Flowers for a Lady: A Sonata in C major
By: Valeria Posted on: August 03, 2006
~First Movement: Allegro Moderato~
Once there was a young man of Cyrene who loved Raphella, the diva.
Month after month, he would listen to her sing at the Theatre Prophasia, his heart soaring with every glorious note she reached and melting with every throbbing aria to which only her rich contralto voice could do justice. Born and bred in Cyrene, the young man had grown up surrounded by music. His earliest lullabies had been the melodies of the famous bell tower, and his days were filled with the song and poesy of bards known worldwide for their art. But nothing could compare to Raphella's magnificent voice that enthralled her audience with the beauty of her singing.
How he loved her! No other man thrilled so much to the accents of her mellifluous voice; no other man longed so deeply in his heart for a mere glance, a look of acknowledgement from his beloved. And certainly no other man could have had a more cruelly indifferent mistress. Offstage, Raphella was haughty and temperamental beyond belief, spoilt by her tremendous success. The only things the young man ever saw that made her happy were the expensive gifts and beautiful flowers her admirers presented to her after each performance.
After seeing her smile too often at someone other than himself, the young man finally made up his mind. He too would win her notice and capture her heart. He too would make her a gift worthy of her splendour and artistry, and then surely she would love him as he loved her.
Steeling himself, he dared to brave the treacherous Vashnarian snowdrifts to reach the village of Caer Witrin and find the perfect gift. For a day and a night after returning from his arduous journey, the young man was confined to bed with a terrible fever. But after Raphella's next performance, where she was as sublime as ever, he sought her out in the halls of the Theatre. Shyly, he bowed and offered his gift: a pearly bouquet of snowblossoms that gave off an intoxicating fragrance.
Raphella pursed her lips in thought as she took the bouquet, lowering her imperious nose to smell the flowers. At last, she looked up and smiled. The young man's heart soared, too dazzled by her notice and too blinded by his adoration to see the vanity and self-absorption in the famous diva's eyes.
"These are very nice," said she. Purest joy filled his soul at her words.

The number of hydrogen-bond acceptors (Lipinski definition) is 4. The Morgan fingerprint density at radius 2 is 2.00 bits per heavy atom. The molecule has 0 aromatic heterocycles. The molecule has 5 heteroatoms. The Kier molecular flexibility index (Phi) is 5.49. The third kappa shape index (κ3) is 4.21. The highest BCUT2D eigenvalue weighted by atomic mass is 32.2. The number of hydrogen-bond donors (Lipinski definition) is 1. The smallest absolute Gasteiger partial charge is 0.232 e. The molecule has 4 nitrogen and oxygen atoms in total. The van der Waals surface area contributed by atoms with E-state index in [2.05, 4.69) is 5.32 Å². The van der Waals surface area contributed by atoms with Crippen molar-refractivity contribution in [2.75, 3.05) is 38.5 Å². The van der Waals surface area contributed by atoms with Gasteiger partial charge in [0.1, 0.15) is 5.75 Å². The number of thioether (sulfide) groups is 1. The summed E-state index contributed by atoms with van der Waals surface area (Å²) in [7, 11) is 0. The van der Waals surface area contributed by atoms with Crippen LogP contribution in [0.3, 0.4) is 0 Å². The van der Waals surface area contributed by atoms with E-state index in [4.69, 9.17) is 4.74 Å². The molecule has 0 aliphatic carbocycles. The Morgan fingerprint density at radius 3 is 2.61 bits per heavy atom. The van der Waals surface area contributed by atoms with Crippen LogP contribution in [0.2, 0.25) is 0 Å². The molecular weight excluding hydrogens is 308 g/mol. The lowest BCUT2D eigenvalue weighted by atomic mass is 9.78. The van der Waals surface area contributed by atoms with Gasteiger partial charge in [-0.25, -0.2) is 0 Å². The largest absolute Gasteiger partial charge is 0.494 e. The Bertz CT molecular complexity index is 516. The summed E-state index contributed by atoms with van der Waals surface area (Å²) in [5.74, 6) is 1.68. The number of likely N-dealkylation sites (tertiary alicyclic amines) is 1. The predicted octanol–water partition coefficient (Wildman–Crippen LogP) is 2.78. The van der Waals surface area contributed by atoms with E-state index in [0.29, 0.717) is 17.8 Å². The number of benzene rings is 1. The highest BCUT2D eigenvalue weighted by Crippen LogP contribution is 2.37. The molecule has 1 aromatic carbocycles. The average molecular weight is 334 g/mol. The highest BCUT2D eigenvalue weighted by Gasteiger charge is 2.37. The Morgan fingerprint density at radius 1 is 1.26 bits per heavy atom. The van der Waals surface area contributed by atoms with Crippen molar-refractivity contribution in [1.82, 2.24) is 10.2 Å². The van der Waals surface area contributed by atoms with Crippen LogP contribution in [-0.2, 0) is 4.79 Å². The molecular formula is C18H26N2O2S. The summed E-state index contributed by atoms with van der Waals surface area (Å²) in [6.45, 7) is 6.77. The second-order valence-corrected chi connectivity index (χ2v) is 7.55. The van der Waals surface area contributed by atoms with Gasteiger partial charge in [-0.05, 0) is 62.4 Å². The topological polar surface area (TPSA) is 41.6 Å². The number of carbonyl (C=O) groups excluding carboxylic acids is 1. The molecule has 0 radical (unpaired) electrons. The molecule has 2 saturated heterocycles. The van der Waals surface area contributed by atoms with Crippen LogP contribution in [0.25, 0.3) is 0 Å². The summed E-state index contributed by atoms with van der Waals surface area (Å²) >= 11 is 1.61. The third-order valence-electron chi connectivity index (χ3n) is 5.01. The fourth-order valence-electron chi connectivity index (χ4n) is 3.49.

"But," she continued, "if you wish to make me truly happy, such a commonplace bouquet is not enough. If you wish to prove your love, then you must bring me a silver rose from the temple of Lady Selene, given to Her by Lady Tarah. Only such a flower, blessed by both Love and Harmony, could be a suitable gift for me."
The young man's heart abruptly sank. He had spent enough time among the bards to know that their patron goddess' temple was located far away, nestled deep within the Granite Hills far to the remote and wintry north. To his credit, though, he merely bowed to Raphella and promised to bring her what she asked for.
Thus began his long trek once more out of Cyrene, which he had left only twice before in his entire life and only as far as Caer Witrin both times. Uncertain and inexperienced, he crossed the icy chasms and rocky, snow-covered cliffs of the Southern Vashnars, often losing his way amid the unfamiliar terrain. He was no stalwart adventurer who had survived the rigours of Loom Academy, no hardy explorer who knew the realms of Sapience like the back of his hand. Each day, he stoked the embers of his remembered love, for it was all that kept his strength from flagging.
With the memory of Raphella's spellbinding voice urging him on, he made it out of the mountains and into the boundaries of the Mhojave desert. By now, the young man was weak with hunger, having brought few provisions at the beginning of his journey. As it happened, the first thing that crossed his path in the desert was a gecko lizard, an ugly and alien little creature but no longer frightening. With a cry, he set upon the lizard and killed it. Carefully cooked, its firm white flesh tasted surprisingly mild and succulent. The venom sacs he had no use for, though he kept the iridescent scales, hoping to perhaps fashion a lovely ornament from them. He also discovered how much easier it was to travel in the desert by night and sleep by day beneath a makeshift shelter. Eventually, he even found the oasis in the desert village of el'Jazira, where he sought to refill his water-skins under cover of twilight. The young man had barely finished when two brawny ganissary guards caught him in the act and chased him out of el'Jazira. As he fled, their shouts of outrage made it plain that he would never be welcome back. Much wiser for his folly and loaded with a new supply of fresh water, the young man continued northward through the dunes, ever northward.